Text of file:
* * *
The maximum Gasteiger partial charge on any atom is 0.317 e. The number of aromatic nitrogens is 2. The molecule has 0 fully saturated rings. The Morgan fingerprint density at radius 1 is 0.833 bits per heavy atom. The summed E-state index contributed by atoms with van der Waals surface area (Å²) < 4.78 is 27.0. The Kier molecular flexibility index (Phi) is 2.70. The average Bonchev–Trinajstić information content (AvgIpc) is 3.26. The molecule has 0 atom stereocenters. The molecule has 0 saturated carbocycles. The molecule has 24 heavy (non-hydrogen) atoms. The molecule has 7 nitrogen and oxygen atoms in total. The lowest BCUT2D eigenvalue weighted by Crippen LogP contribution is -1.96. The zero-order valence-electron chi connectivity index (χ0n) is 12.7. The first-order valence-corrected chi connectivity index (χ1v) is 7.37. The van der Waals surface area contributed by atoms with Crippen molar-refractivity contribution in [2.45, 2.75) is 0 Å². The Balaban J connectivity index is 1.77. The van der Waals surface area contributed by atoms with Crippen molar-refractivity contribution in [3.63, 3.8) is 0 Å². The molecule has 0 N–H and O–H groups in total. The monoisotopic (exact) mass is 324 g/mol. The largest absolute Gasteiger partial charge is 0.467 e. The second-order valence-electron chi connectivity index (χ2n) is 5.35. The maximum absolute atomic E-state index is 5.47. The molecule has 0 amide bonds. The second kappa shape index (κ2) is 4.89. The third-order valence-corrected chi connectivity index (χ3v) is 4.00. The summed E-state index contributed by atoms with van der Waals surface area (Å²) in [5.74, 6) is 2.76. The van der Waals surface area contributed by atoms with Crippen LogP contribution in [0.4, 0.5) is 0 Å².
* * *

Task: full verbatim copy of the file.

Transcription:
The maximum Gasteiger partial charge on any atom is 0.317 e. The number of aromatic nitrogens is 2. The molecule has 0 fully saturated rings. The Morgan fingerprint density at radius 1 is 0.833 bits per heavy atom. The summed E-state index contributed by atoms with van der Waals surface area (Å²) < 4.78 is 27.0. The Kier molecular flexibility index (Phi) is 2.70. The average Bonchev–Trinajstić information content (AvgIpc) is 3.26. The molecule has 0 atom stereocenters. The molecule has 0 saturated carbocycles. The molecule has 24 heavy (non-hydrogen) atoms. The molecule has 7 nitrogen and oxygen atoms in total. The lowest BCUT2D eigenvalue weighted by Crippen LogP contribution is -1.96. The zero-order valence-electron chi connectivity index (χ0n) is 12.7. The first-order valence-corrected chi connectivity index (χ1v) is 7.37. The van der Waals surface area contributed by atoms with Crippen molar-refractivity contribution in [2.45, 2.75) is 0 Å². The Balaban J connectivity index is 1.77. The van der Waals surface area contributed by atoms with Crippen molar-refractivity contribution in [3.63, 3.8) is 0 Å². The molecule has 0 N–H and O–H groups in total. The monoisotopic (exact) mass is 324 g/mol. The largest absolute Gasteiger partial charge is 0.467 e. The second-order valence-electron chi connectivity index (χ2n) is 5.35. The maximum absolute atomic E-state index is 5.47. The molecule has 0 amide bonds. The second kappa shape index (κ2) is 4.89. The third-order valence-corrected chi connectivity index (χ3v) is 4.00. The summed E-state index contributed by atoms with van der Waals surface area (Å²) in [5.74, 6) is 2.76. The van der Waals surface area contributed by atoms with Crippen LogP contribution in [0.4, 0.5) is 0 Å².